US drone found by fishermen spooks Cagayan folk

/ 12:12 AM January 27, 2015
POLICEMEN in Santa Ana town in Cagayan province secure the wreckage of an aerial target drone said to be owned by the United States military.   PHOTO COURTESY OF SANTA ANA POLICE

POLICEMEN in Santa Ana town in Cagayan province secure the wreckage of an aerial target drone said to be owned by the United States military. PHOTO COURTESY OF SANTA ANA POLICE

TUGUEGARAO CITY—Officials and residents in the coastal town of Santa Ana in Cagayan province, have raised concern over their security and privacy following the recovery of the wreckage of an unmanned aerial drone there last week.

Village officials were wary that their community has become a target of surveillance and monitoring operations by foreign countries due to the influx of Chinese visitors frequenting casino complexes there.


“It is not a pleasant feeling thinking that somebody could be watching our every move,” said a town official, who asked not to be named for security reasons.

An aerial target drone, believed to be owned by the United States military, was found by fishermen about a kilometer from the coastline of Sition Nangaramoan in Barangay (village) San Vicente on Jan. 21.


A report from the Santa Ana police said the orange-colored drone is a BQM-74F Aerial Target, with serial number BQ56026, and is 3.5 meters long.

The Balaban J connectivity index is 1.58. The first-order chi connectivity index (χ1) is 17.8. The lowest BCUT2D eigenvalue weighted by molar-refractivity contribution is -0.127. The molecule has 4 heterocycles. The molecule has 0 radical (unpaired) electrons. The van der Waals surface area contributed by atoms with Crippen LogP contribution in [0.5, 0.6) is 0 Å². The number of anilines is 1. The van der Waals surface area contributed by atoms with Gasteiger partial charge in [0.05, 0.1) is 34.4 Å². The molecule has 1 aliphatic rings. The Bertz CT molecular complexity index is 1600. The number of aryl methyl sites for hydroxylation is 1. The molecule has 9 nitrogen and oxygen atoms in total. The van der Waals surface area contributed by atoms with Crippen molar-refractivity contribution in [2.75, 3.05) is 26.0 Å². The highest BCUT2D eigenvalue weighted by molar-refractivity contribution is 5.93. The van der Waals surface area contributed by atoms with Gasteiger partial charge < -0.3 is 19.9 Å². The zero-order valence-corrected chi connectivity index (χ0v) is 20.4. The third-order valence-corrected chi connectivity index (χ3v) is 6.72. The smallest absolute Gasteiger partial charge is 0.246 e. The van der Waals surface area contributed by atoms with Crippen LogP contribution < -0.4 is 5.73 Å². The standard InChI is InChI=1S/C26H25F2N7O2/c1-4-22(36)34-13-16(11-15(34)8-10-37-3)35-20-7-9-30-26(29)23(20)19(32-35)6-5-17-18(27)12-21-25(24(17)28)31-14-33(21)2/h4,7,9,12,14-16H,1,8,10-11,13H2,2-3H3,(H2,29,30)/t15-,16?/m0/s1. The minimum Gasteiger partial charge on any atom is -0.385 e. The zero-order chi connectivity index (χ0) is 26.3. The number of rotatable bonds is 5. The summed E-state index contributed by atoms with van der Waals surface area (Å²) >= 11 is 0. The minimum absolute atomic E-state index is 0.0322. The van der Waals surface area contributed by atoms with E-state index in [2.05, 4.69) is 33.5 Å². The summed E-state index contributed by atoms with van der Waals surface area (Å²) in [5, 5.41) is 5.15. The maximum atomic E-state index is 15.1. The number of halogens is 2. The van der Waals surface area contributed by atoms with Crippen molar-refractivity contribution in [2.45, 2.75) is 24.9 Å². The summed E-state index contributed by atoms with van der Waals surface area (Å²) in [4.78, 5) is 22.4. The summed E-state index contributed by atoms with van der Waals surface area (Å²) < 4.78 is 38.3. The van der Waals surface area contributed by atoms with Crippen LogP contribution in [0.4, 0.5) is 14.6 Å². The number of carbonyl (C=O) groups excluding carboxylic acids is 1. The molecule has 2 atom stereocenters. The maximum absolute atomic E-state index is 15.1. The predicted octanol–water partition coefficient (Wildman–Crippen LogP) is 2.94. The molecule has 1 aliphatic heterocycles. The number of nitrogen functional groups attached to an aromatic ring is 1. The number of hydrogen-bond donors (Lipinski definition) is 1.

Sought for comment on Sunday, US Embassy spokesperson Kurt Hoyer said the drone found in Santa Ana “appears to be the same type used [by the US military in the] exercises off of Guam last September.”

He cited the statement earlier issued by the US Embassy in Manila which clarified speculations that the drones being fished out of Philippine waters were for combat or espionage.

“The aerial target does not carry weapons and is not used for surveillance. The BQM-74E Aerial Target is used by surface ships and aircraft during exercises to help train our sailors in a realistic environment that provides the best possible training,” the US Embassy said in that statement, referring to a drone found earlier this month in Quezon province.

It said all aerial operations in the exercise “were conducted in international airspace or with appropriate coordination and approval in Guam airspace.”

Asked if the US government would retrieve the drone here, Hoyer, in a text message, said: “We usually do get them from the [Armed Forces of the Philippines].”

He, however, declined to answer questions on whether the wreckage contained data that may interest other groups.


The discovery sparked fear among Santa Ana residents, following initial reports that the drone was the wreckage of a supposed “spy plane.”

Senior Insp. Darwin Urani, Santa Ana police chief, said policemen retrieved the drone from fishermen.

“They wanted to keep it but we had to explain to them that since it is a high-tech electronic device, mishandling [it] could harm anyone. Besides, it is presumably owned by the US government, so we have to return it,” he said. Melvin Gascon, Inquirer Northern Luzon

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